Today we chronicle and upload every last little moment of our worldly togetherness in pictures and videos.
At the end of a marriage there will be many visual reminders of what life was like before your world took a detour.
Those smiling faces stare at you as you look back in bewilderment wondering how real your marriage could have been.
No matter what the circumstances of your divorce, remember that your own happiness, if it was truly there, was real for you. What others were thinking and feeling is beyond your control.
Pictures are the visual words of my life. Through marriage, separation, divorce and family rebirth pictures chronicle those life moments.
In my mind, I was happily married for many years.
There were yearly family portraits and the camera was rolled out for every extended family gathering and holiday.
But then my family life got derailed. My spouse walked out and so over twenty years ago we became a family of three. As a single parent it was my spirited determination that we would continue as usual and not let the number three change the family tradition. Photographs were a unifying force.
In fact, the very first thing I did after my former spouse left was take my sons off to the photographer and have a family portrait done. We look young and fragile, mother and sons, but we are united in the camera frame.
At that time I collected all the casual family pictures that included my former spouse and sent them on to him.
Many years later he told me they all still sat in the big brown envelope thrown in a corner of his home office. Odd how there can be different priorities in a family, where, for some, photographs are nothing but a cipher in a life lived long ago.
After the divorce, there was the question of what to do about those wedding photos. No one smiling in those very formal 1970’s pictures knew that some twenty-five years later the marriage would be over. In that photo purge after the marriage breakdown I decided, for some forgotten reason, to keep the wedding photos stored in a cardboard box titled “family memorabilia”.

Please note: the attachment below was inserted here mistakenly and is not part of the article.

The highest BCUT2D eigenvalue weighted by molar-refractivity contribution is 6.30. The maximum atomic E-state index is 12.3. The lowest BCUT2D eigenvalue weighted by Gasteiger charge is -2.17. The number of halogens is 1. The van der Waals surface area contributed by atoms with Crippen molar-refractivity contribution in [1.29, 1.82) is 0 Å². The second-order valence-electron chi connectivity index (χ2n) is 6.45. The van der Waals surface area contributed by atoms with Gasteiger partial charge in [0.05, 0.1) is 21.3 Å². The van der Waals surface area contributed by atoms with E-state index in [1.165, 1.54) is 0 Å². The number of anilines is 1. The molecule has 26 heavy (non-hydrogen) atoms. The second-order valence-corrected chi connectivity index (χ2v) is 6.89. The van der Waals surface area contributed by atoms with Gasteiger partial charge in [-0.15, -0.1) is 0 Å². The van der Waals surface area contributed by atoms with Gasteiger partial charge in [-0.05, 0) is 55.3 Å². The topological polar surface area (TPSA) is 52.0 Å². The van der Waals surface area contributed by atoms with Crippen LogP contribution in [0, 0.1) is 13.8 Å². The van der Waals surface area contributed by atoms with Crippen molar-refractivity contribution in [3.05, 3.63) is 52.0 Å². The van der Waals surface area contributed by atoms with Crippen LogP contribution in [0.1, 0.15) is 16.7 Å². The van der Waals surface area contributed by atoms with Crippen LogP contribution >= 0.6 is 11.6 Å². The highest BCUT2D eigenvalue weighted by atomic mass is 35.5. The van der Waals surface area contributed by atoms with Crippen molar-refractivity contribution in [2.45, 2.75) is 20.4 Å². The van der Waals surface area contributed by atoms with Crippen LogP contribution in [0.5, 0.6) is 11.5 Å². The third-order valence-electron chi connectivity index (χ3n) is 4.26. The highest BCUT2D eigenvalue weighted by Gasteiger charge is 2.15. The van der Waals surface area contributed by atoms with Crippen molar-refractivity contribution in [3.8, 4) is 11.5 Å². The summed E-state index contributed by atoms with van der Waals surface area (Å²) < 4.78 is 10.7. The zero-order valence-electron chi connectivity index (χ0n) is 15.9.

There was a certain irony in the aftermath of a recent minor flood in the basement of my home. The cardboard box containing the wedding photos was damaged but not the pictures.
Pictures have become a touchstone for our family threesome over the past twenty years. Scattered throughout my home are framed photos of the smiling faces of my children and grandchildren.
The poet Mary Oliver wrote, “Joy is not made to be a crumb.”
Pictures helped me find that joy in life after my divorce. As I learned to smile openly, effortlessly for the first time in my life, my picture collection reflected a new and happy me.
The family cottage is where the chronicles of our life after divorce line the walls with a hodge podge batch of photos that go right back to our threesome over twenty years ago and all the way up to the burgeoning family of nine we have today.
There are special collections I mount in photo collages.
This past summer, just as my sons do at each visit, my young grandsons took delight in finding themselves in varying stages of babyhood from previous cottage visits in those frames on the wall. The generations are lovingly bound together within our photomontage.
Whenever the opportunity presents that both sons are home or we are all together as we were last spring, there is another threesome family portrait. In the early post-divorce years I see a look of bewilderment masking some of our smiles. It took us a while to regain our footing after the breakup. It was an astonishingly sad time.
There is one favourite photo of mine I call ‘Top of the Mountain”. The three of us are literally and figuratively atop a mountain in the Rockies. Taken just a few years after the family breakup, we three had finally found the way forward. This photo represented a turning point in our new family life.
That underlying mask of sadness is gone. There’s a sliver of sun over the crisp, white mountain tops in the background. Smiling broadly and effortlessly into the camera, we had truly arrived in our future.
When a marriage ends, those old photos litter our lives reminding us of what was and is no more. In your new life, surround yourself with photos that bring you joy. You will know which ones to choose just by looking at them.
ABOUT LINDA SIMPSON
“I take strength from your calm, your honesty, and the hope you give me for my future.” Cheryl
Linda is a fresh voice in the divorce advice world. She offers a pragmatic, common sense approach to life after divorce issues based on over twenty years surviving and thriving following a very traumatic divorce.
As a single parent, her sons are an enormous source of joy in her life. Linda is a loving mother and grandmother to four delightful grandchildren.
She holds a degree from the University of Waterloo with concentrations in sociology and philosophy and guidance counselling certification from Queen’s University.
She is an accredited trainer for The Peace Education Foundation, a leader in conflict resolution training. The institute is ‘dedicated to educating children and adults in the dynamics of conflict resolution and promoting peacemaking skills in home, schools, and community.’
In a long and successful teaching career, she also served as a counsellor and workshop facilitator for SEL (social emotional learning) programming and The Peace Education Foundation throughout her school and school district and was a frequent conference presenter for SUNY Potsdam Faculty of Education USA.
She writes for The Divorce Magazine UK and her blog is seen regularly on Huffington Post Canada where the focus is life after divorce and parenting issues.
She is a writer and poet and is presently at work on a book based on her divorce experience.